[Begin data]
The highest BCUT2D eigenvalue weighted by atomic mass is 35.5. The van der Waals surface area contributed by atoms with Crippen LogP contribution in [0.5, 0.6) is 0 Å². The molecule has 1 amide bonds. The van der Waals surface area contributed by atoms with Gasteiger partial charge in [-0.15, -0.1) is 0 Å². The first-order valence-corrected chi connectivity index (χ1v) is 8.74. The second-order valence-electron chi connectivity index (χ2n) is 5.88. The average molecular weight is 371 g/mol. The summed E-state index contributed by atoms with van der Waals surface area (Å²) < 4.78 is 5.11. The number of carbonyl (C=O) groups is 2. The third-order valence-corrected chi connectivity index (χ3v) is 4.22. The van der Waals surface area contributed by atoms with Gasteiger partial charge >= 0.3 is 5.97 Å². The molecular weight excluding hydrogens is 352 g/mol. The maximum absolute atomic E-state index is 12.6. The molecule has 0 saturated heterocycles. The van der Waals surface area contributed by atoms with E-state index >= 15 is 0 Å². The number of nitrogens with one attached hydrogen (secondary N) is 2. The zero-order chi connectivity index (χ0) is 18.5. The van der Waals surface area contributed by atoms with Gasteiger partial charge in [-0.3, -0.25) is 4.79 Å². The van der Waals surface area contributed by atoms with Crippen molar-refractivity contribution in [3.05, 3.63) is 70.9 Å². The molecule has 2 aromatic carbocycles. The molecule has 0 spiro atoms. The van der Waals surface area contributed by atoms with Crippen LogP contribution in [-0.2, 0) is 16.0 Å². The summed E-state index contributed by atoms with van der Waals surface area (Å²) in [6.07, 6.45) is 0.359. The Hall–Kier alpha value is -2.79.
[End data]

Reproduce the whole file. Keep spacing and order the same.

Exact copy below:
The highest BCUT2D eigenvalue weighted by atomic mass is 35.5. The van der Waals surface area contributed by atoms with Crippen LogP contribution in [0.5, 0.6) is 0 Å². The molecule has 1 amide bonds. The van der Waals surface area contributed by atoms with Gasteiger partial charge in [-0.15, -0.1) is 0 Å². The first-order valence-corrected chi connectivity index (χ1v) is 8.74. The second-order valence-electron chi connectivity index (χ2n) is 5.88. The average molecular weight is 371 g/mol. The summed E-state index contributed by atoms with van der Waals surface area (Å²) < 4.78 is 5.11. The number of carbonyl (C=O) groups is 2. The third-order valence-corrected chi connectivity index (χ3v) is 4.22. The van der Waals surface area contributed by atoms with Gasteiger partial charge >= 0.3 is 5.97 Å². The molecular weight excluding hydrogens is 352 g/mol. The maximum absolute atomic E-state index is 12.6. The molecule has 0 saturated heterocycles. The van der Waals surface area contributed by atoms with E-state index >= 15 is 0 Å². The number of nitrogens with one attached hydrogen (secondary N) is 2. The zero-order chi connectivity index (χ0) is 18.5. The van der Waals surface area contributed by atoms with Gasteiger partial charge in [-0.3, -0.25) is 4.79 Å². The van der Waals surface area contributed by atoms with Crippen molar-refractivity contribution in [3.05, 3.63) is 70.9 Å². The molecule has 2 aromatic carbocycles. The molecule has 0 spiro atoms. The van der Waals surface area contributed by atoms with Crippen LogP contribution in [-0.2, 0) is 16.0 Å². The summed E-state index contributed by atoms with van der Waals surface area (Å²) in [6.07, 6.45) is 0.359. The Hall–Kier alpha value is -2.79.